The objective of this study was to examine the effect of ingested water temperature on heat balance during exercise as assessed by direct calorimetry.
Ten healthy males (25 ± 4 yr) cycled at 50% V˙O2peak (equivalent rate of metabolic heat production (M-W) of 523 ± 84 W) for 75 min under thermocomfortable conditions (25°C, 25% relative humidity) while consuming either hot (50°C) or cold (1.5°C) water. Four 3.2 mL·kg−1 boluses of hot or cold water were consumed 5 min before and at 15, 30, and 45 min after the onset of exercise. Total heat loss (H L = evaporative heat loss (H E) ± dry heat exchange (H D)) and M-W were measured by direct and indirect calorimetry, respectively. Change in body heat content (ΔH b) was calculated as the temporal summation of M-W and H L and adjusted for changes in heat transfer from the ingested fluid (H fluid).
The absolute difference for H L (209 ± 81 kJ) was similar to the absolute difference of H fluid (204 ± 36 kJ) between conditions (P = 0.785). Furthermore, the difference in H L was primarily explained by the corresponding changes in H E (hot: 1538 ± 393 kJ; cold: 1358 ± 330 kJ) because H D was found to be similar between conditions (P = 0.220). Consequently, no difference in ΔH b was observed between the hot (364 ± 152 kJ) and cold (363 ± 134 kJ) conditions (P = 0.971) during exercise.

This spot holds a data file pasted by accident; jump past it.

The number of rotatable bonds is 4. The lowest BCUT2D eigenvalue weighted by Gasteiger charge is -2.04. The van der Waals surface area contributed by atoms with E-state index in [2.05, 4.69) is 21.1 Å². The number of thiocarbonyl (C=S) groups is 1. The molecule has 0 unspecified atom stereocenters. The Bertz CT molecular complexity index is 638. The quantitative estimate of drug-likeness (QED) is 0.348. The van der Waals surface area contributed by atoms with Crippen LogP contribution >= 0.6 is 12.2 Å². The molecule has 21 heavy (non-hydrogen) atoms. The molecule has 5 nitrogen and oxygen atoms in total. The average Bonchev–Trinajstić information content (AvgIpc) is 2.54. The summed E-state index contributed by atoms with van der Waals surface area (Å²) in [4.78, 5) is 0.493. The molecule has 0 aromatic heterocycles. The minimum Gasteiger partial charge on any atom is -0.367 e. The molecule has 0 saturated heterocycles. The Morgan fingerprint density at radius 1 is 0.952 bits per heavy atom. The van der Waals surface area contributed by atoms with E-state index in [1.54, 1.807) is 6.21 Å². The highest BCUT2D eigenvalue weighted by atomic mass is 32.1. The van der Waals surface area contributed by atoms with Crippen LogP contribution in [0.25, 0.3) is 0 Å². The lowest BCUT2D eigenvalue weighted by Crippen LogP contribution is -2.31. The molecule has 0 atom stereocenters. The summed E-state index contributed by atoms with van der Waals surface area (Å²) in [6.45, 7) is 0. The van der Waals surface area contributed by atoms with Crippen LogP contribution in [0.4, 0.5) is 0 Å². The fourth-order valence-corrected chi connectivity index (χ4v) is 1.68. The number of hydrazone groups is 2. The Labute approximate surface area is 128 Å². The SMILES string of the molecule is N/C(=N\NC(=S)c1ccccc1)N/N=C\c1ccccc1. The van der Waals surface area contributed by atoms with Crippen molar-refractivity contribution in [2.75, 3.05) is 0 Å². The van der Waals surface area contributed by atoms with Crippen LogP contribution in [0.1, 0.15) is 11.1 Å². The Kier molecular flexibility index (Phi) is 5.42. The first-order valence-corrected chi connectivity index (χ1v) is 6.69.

We show that ingestion of hot water elicits a greater H L relative to cold water ingestion during exercise. However, this response was only compensated for the heat of the ingested fluid as evidenced by similar ΔH b between conditions. Therefore, our findings indicate that relative to cold water ingestion, consuming hot water does not provide a thermoregulatory advantage. Both hot and cold water ingestion results in the same amount of heat stored during prolonged moderate-intensity exercise.
Human and Environmental Physiology Research Unit, School of Human Kinetics, University of Ottawa, Ottawa, Ontario, CANADA
Address for correspondence: Glen P. Kenny, Ph.D., Human and Environmental Physiology Research Unit, School of Human Kinetics, University of Ottawa, 125 University Private, Room 367, Montpetit Hall, Ottawa, Ontario, Canada K1N 6N5; E-mail: email@example.com.
Submitted for publication July 2014.
Accepted for publication September 2014.